My own inclination is that New York City, the State, the banks, and the labor organizations will have to deal with the long-range financial problems of New York first, and without Federal participation. We will make available a continuation of the temporary loans. And although this authority expires very quickly, I would be in favor of extending the time period for these temporary loans over a longer period of time, maybe 5 or 6 years.1

1 Later in the day, the White House Press Office released the following statement:

The President has stated many times, as he did today, that he is in favor of the concept of extending Federal seasonal loans to New York City beyond the expiration of the present seasonal loan program, which ends June 30, 1978.

The city, of course, must comply with the terms of the credit agreement concerning each seasonal loan granted under the present program. The President was not referring to the current city loan request.

My own guess is that with tight constraints on the city of New York, the evolution of its budget, and the handling of expenditures, that this crisis can be weathered.

We have done several other things indirectly which obviously helped New York City and other cities. The economic stimulus package of $31 billion, roughly, for a 2-year period, has a major portion of it allocated for improving the ghetto areas where poverty exists--better housing programs, public works projects, public service employment, and an overall economic stimulation.

And I think that the Congress and my own Executive administration is dedicated to the proposition that these benefits, which are financial, ought to be concentrated to a maximum degree in areas that are in greatest financial need.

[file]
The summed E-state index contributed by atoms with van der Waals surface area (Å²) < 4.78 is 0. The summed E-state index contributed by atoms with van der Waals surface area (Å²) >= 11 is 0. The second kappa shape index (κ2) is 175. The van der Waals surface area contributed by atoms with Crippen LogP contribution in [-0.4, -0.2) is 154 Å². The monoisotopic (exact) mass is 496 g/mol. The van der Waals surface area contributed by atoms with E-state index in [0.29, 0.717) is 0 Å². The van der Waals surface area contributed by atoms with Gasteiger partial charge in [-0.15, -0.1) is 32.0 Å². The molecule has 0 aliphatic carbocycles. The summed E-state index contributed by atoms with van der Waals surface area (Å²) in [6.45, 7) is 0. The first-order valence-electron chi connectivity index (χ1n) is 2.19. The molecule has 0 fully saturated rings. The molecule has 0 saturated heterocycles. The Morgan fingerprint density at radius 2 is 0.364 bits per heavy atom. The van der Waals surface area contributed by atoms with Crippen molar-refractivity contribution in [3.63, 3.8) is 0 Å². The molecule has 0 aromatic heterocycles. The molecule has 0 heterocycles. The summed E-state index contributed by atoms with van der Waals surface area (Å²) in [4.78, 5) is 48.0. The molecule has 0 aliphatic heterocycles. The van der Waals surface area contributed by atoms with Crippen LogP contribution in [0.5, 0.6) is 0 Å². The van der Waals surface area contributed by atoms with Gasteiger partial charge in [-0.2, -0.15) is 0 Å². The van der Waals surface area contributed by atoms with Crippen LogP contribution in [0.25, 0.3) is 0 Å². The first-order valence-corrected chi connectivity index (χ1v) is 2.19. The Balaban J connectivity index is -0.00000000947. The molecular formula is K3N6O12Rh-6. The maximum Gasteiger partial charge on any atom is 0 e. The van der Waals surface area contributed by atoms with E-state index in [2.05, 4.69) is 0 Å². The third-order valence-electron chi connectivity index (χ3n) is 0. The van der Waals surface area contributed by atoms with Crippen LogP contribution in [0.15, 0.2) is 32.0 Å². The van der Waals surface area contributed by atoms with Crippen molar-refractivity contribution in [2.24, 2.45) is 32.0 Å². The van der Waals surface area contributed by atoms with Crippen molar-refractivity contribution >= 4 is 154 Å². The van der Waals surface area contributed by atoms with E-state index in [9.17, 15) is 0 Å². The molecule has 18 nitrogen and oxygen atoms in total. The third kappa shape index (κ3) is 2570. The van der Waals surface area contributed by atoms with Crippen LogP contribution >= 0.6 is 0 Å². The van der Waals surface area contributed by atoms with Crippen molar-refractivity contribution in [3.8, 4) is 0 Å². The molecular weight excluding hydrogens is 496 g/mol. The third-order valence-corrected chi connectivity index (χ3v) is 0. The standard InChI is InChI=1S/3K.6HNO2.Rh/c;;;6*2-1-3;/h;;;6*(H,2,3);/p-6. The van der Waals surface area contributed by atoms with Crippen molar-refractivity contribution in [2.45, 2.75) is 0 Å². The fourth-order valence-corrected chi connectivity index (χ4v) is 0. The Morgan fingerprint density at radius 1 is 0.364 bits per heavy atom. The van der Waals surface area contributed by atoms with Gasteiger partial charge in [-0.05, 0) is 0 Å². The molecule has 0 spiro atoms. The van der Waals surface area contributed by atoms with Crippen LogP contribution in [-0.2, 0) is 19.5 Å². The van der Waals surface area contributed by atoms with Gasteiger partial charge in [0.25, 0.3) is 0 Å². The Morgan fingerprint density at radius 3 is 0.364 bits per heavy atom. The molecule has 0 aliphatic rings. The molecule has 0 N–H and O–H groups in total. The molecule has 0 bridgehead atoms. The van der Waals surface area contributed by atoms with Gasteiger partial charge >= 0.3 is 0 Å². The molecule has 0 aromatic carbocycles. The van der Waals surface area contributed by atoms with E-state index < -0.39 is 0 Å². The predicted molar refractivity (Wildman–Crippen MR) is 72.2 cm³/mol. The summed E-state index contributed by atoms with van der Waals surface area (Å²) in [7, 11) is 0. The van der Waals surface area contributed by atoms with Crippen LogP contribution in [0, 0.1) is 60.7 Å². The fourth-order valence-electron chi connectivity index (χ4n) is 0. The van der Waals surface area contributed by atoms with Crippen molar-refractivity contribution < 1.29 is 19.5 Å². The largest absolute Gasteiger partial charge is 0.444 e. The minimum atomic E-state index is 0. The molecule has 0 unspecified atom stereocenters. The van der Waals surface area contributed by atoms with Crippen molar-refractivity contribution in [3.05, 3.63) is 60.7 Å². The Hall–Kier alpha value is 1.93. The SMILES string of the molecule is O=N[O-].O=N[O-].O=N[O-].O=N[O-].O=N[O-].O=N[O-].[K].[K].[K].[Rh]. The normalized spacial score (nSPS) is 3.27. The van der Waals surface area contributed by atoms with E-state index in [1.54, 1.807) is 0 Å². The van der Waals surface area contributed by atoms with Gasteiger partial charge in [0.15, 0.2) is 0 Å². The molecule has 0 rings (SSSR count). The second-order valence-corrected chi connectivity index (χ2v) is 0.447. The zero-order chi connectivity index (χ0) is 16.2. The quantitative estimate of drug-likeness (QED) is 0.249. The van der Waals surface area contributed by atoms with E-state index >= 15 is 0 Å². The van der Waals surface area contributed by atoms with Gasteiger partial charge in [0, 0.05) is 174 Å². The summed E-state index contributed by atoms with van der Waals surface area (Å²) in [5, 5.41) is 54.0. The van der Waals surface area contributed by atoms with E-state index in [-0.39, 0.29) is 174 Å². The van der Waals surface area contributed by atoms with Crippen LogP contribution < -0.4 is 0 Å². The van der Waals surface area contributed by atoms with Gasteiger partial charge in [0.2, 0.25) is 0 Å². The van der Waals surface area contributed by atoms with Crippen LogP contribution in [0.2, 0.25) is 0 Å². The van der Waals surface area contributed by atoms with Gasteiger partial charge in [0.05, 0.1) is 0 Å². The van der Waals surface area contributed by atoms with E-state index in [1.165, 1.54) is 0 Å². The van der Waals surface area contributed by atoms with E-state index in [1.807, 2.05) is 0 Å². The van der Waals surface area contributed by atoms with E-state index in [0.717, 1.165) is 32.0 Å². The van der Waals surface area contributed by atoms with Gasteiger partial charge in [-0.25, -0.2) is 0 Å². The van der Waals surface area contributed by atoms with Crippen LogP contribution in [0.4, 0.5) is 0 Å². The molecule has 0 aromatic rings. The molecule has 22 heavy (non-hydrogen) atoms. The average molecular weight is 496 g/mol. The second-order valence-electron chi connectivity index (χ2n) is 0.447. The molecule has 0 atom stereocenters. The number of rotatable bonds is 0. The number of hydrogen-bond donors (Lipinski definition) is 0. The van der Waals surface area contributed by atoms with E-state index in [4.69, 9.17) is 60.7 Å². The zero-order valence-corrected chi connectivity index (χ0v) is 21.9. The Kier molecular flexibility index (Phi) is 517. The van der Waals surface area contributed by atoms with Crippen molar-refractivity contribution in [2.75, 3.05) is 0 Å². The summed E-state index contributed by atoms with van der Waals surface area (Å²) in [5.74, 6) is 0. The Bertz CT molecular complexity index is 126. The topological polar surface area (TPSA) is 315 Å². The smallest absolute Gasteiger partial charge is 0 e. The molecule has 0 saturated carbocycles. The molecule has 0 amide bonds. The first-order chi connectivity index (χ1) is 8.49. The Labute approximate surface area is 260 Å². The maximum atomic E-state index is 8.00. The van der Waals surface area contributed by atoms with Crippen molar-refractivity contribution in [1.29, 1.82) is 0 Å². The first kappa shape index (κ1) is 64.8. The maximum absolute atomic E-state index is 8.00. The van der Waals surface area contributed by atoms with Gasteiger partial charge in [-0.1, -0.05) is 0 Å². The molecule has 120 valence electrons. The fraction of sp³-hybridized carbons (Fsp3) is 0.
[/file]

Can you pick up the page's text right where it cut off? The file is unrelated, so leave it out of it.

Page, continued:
So, whenever we do anything to help urban America or poverty-stricken America, we do help New York City. But the financial structure that I've described is primarily one of responsibility for the city, the State, the New York banks, the New York labor unions. The Federal Government's role will necessarily be minor, but ought to be extended over a longer period of time than the previous commitment.

Q. Thank you.

THE PRESIDENT. That's all I know about the subject. Maybe a little more than that, you know.

Q. Mr. President?


Q. I have a question you can answer.

THE PRESIDENT. Yes, ma'am.


Q. Can we look forward to a more honest and aboveboard merit promotion system for the lower grades, GS-8 and below?

THE PRESIDENT. The answer is yes. I have spent a good bit of time the last 2 weeks looking over the civil service leadership problems. I've read the testimony that's been presented to the congressional committees, and we are now in the process of choosing the Civil Service Commission board of directors. And I think I can assure you that one of the primary prerequisites for my selection of anyone to serve on those boards will be honesty, integrity and, also, a willingness, even an eagerness, to let the civil service employees know what present and future plans for personnel management might be. I also have a responsibility, as you can well understand, to be sure that we have professionally competent people.

I'm particularly concerned about the concept of equal employment opportunities. In many instances in the past, civil service tests or regulations have either deliberately or inadvertently been part of the discriminatory obstacles that women and minority groups have to overcome. So those are the factors that will be involved. But I think integrity and openness, as you've described, would be two of the major ones as I make these appointments.

I will not delay the appointments any longer than necessary for me to choose the right people. I've already decided the ones that I will interview and, after I've talked to them about these issues, the nominations which are my responsibility will be made.

Q. Thank you, sir.

Q. Mr. President?



Q. We have one Member of Congress who is, in my opinion, perhaps a little overzealous in his attacks on the military establishment.